Tell me a time when

Asking people at interview to recall a time when they had to tackle a particular issue seems at face value a great way of finding out what they’re like as a person, which is probably why behavioural interviews are increasing in popularity. After all, one example of a particular behaviour with no independent way to judge the veracity of the story is quality evidence, right?

Putting aside that obvious fault there’s a deeper issue with this way of interviewing that means it favours control freaks above all others. Given its common use when interviewing for senior roles that means it has a lot to answer for.

If you’re a genuine team player then you begin to develop a narrative about your team, ranging from explaining its role and describing its values through to recounting its successes. It’s a narrative that you develop the more you use it and the longer you’re part of that team. Over time this external narrative becomes the internal narrative and that’s the lens through which we view all of our achievements, as part of a team. After all, that’s the prevailing (and correct) corporate cultural steer – we achieve what we achieve by being part of a team. This is even more pronounced in good leaders, who go out of their way to give the team the credit for all success and conversely try to shield the team from blame from the failures and instead own those as responsible leaders.

Control freaks on the other hand have no concept of team, only themselves, and so their internal narrative is always only about themselves. It doesn’t matter if they use an external narrative about the team, that’s only an expedient to further their own cause of themselves and so will never become their internal narrative.

So what happens when an interviewer asks the “Tell me a time when …” question? Well guess what, control freaks because they have an internal narrative exclusively about themselves can answer it immediately and because they’ve spent their lives building up a history of their own personal achievements they have an entire library of examples ready to quote. What’s worse, much of these achievements are probably nothing to do with them and have been stolen from others but they’ve spent so much time developing a convincing narrative around them that the interviewers are none the wiser.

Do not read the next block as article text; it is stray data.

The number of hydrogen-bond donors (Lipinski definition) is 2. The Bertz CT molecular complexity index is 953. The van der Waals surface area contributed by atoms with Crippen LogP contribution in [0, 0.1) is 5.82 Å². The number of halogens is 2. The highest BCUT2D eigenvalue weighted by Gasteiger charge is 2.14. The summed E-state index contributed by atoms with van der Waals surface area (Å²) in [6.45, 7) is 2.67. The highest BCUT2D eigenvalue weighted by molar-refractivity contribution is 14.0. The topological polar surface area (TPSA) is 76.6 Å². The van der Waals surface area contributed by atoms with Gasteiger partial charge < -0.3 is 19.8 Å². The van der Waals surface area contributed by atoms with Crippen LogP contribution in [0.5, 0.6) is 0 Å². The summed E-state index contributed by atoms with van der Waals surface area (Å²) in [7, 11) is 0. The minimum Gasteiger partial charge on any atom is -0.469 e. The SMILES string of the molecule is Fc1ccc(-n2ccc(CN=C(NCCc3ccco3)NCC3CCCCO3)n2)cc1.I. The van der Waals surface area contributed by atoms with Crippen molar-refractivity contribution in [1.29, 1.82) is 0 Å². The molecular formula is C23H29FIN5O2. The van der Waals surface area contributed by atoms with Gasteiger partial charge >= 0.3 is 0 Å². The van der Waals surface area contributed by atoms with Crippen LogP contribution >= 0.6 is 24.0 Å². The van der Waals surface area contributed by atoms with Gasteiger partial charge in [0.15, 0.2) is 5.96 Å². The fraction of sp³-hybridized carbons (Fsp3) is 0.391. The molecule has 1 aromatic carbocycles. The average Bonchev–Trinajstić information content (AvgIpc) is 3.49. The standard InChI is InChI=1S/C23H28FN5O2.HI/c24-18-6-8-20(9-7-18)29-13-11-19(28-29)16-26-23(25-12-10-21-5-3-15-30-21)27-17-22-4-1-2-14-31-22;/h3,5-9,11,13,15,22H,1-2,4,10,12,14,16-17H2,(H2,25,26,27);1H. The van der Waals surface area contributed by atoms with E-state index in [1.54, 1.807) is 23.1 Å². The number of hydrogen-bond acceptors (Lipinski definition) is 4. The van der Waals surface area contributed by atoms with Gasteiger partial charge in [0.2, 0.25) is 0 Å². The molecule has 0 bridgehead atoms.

By contrast real leaders struggle to split out their contribution to a team achievement, that’s just not how they’ve learned to think. Often their best examples are when they alone had to take responsibility for something, perhaps something tricky that they needed to handle personally, which ironically gives the impression that they are a loner control freak.

The net result is that control freaks excel at answering this type of question and excelling at interview makes someone far more likely to get the job. Another reason so many control freaks end up in jobs where everybody who knows them shakes their head in disbelief at how they ever got there. If only more interviewers actively looked out for control freaks

Leave a Reply

Your email address will not be published. Required fields are marked *

Time limit is exhausted. Please reload the CAPTCHA.